How did you feel when you were told White Lies would be the campaign song for Sophia Webster’s PUMA collection?

I was so nervous, when they told me I couldn’t believe it I think I thought my manager was lying because I’d forgotten the song. I’d written the song but it was a few years ago and I had forgotten about it. I had no intention of releasing White Lies at all, it wasn’t one of my favourites but it’s grown on me through this campaign. Sophia’s team were incredible when I worked with them, they were incredible – so hardworking, so kind, so welcoming. The whole campaign was a joy to be a part of.

What more can fans expect to see from you this year?

This year there will definitely be more music. I plan to release quite a few new singles so then they can become part of an EP. I have so many concepts for EP’s and albums, sometimes it’s just about trying to channel energy into one place. You can definitely expect that, you can definitely expect shows. I’m lucky because I’ve got 5,000 followers right now but I just feel that the people that follow me care so much. I love them and they love me. I want to create that and build on that and take it further, I want it to be something to be a part of rather than something pushing people away. I want it to be inclusive.

As a female just starting out in this industry, do you think there is an issue with representation within it?

100%, I think the biggest problem with female representation is internal. I’ve met with most heads of every label and I’ve never met a female head, I mean I’m sure there are some but the main ones not so much. That’s where a lot of the problems lie that how are female artists supposed to get the best opportunities when it’s men that are creating opportunities. It’s only women that will know exactly how difficult it is to get the same opportunities so I think that’s a big thing. But I feel like in my generation there’s a lot of things coming up now, I can feel a change coming. I feel a change of women owning their own companies and their own brands whether that’s in fashion and in music but I think we need to aim to have more female artists owning their own music, owning their own labels.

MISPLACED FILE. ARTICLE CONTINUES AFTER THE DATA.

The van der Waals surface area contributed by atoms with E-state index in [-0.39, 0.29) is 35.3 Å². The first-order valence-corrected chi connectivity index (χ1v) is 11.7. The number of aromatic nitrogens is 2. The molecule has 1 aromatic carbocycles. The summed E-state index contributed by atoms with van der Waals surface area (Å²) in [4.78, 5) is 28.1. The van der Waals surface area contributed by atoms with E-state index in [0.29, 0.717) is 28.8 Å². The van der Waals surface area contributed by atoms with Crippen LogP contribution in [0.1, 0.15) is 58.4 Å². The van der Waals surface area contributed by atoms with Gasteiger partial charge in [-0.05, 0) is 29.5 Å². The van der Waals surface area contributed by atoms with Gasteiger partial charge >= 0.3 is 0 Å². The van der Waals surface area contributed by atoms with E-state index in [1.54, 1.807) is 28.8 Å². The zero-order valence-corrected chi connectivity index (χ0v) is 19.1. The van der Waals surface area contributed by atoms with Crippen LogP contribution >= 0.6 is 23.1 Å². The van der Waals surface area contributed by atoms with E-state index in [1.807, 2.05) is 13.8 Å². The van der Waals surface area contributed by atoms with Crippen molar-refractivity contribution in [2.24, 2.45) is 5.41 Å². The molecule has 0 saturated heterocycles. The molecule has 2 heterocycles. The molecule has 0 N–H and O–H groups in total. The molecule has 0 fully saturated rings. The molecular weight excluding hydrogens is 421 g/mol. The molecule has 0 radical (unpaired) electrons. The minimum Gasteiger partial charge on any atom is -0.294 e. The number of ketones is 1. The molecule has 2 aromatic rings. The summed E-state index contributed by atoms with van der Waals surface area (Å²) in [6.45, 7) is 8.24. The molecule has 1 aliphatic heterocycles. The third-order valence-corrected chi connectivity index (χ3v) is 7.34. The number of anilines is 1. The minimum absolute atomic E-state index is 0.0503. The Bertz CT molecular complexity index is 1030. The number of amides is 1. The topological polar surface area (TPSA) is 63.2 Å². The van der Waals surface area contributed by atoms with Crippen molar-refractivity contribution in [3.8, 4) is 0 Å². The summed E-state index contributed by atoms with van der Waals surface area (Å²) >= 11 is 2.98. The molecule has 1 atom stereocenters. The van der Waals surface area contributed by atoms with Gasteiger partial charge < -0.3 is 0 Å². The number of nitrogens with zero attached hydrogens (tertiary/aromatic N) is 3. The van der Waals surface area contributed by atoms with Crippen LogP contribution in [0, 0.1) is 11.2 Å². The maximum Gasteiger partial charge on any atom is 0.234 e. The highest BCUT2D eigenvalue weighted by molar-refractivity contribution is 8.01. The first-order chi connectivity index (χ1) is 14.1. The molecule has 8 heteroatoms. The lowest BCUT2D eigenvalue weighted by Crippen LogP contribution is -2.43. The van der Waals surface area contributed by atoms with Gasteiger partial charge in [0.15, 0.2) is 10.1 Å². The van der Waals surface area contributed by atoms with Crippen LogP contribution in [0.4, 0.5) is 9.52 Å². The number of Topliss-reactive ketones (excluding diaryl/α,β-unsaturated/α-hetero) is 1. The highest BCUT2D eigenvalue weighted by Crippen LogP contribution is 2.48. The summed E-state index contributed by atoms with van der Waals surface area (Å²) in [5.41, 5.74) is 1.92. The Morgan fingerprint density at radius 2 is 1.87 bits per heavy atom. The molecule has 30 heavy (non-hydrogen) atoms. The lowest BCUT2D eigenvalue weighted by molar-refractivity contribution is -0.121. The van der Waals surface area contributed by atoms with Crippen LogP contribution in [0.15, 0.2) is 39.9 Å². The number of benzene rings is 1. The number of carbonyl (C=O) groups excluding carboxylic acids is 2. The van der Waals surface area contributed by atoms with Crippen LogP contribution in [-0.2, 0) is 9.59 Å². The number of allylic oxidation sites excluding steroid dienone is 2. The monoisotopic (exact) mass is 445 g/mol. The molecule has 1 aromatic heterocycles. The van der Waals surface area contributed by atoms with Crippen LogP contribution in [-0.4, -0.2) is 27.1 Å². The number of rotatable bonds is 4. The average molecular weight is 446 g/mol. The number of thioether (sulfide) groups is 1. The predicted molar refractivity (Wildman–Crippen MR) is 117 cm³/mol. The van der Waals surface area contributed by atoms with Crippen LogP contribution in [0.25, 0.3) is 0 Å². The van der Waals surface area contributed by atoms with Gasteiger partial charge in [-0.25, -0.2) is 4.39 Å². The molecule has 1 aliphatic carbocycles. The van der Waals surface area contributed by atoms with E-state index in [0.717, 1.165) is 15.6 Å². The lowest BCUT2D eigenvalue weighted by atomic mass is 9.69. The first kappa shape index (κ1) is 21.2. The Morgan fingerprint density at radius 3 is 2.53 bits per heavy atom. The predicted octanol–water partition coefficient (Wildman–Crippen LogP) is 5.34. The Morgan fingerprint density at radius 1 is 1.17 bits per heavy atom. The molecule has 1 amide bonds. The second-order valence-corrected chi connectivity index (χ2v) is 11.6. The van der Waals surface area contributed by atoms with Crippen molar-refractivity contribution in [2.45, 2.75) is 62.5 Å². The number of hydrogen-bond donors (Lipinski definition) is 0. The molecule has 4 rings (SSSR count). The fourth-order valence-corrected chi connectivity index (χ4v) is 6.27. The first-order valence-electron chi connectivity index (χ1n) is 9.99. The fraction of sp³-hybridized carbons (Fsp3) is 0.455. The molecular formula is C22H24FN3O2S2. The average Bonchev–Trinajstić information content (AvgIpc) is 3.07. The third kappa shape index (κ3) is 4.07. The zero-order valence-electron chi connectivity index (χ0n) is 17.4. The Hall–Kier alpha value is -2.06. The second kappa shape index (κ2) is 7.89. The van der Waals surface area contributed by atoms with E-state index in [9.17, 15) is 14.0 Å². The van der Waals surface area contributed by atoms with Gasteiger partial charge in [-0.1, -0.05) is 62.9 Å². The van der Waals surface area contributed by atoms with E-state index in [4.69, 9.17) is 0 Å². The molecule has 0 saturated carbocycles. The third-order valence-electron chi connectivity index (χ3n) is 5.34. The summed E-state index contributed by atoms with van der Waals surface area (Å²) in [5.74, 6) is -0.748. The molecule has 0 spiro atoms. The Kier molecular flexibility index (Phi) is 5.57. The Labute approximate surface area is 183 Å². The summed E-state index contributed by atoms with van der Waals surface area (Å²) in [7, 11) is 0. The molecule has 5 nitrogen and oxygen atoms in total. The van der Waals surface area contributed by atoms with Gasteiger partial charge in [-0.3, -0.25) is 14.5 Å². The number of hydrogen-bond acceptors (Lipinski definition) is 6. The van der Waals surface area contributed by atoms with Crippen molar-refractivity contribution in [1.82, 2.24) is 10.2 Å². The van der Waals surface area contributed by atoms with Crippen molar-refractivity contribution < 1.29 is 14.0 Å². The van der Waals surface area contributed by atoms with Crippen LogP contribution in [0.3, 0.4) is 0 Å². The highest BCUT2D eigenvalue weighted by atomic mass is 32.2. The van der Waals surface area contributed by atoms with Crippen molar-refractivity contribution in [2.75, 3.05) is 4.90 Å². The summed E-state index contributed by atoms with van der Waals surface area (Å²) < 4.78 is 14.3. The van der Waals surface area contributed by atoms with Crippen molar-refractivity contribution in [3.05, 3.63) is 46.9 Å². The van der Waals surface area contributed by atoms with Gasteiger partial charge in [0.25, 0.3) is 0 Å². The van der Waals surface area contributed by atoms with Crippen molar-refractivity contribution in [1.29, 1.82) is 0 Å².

Who are some artists that you can’t stop listening to right now?

Kali Claire, she’s incredible, she’s amazing. There’s so many, Coldplay – I love Coldplay. Amira Amay, she speaks her mind she’s incredible. I’m lucky I listen to a lot of people I know, a lot of my friends are in music so often my friends release music and I’m like ‘Oh my god this is incredible’ and I can’t believe it’s my friends. Summer Walker, oh my god I listen to her every morning she’s amazing.

What three words would you use to describe yourself as an artist?

That’s a good question, I asked some people that the other day. It’s hard to describe yourself because you don’t know. I would like to describe myself as passionate – I’m so passionate sometimes it ends up being my downfall. I have very little fear towards things and I think spirit too. Sometimes I only rely on spirit, I don’t really take any other currency.

If you could collaborate with any artist in the world who would it be?

Kehlani, if I ever meet her I will cry there is no doubt. I will just cry my eyes out and I have full faith it will be everything I want it to be. With Kelhani I feel like we would make something amazing, I look to her for a lot of life inspiration never mind musical inspiration.

Finally, do you have any final shoutouts or plugs?

Just keep listening and paying attention, we have so many things planned and I hope everyone likes the music. More importantly, I hope I create a platform for people to feel included and that’s what my goal is. For all the 15-1- year olds girls and boys that are going through something to feel like they can get through it.

Interested in keeping up with Molly Ashcroft? Follow her Instagram here.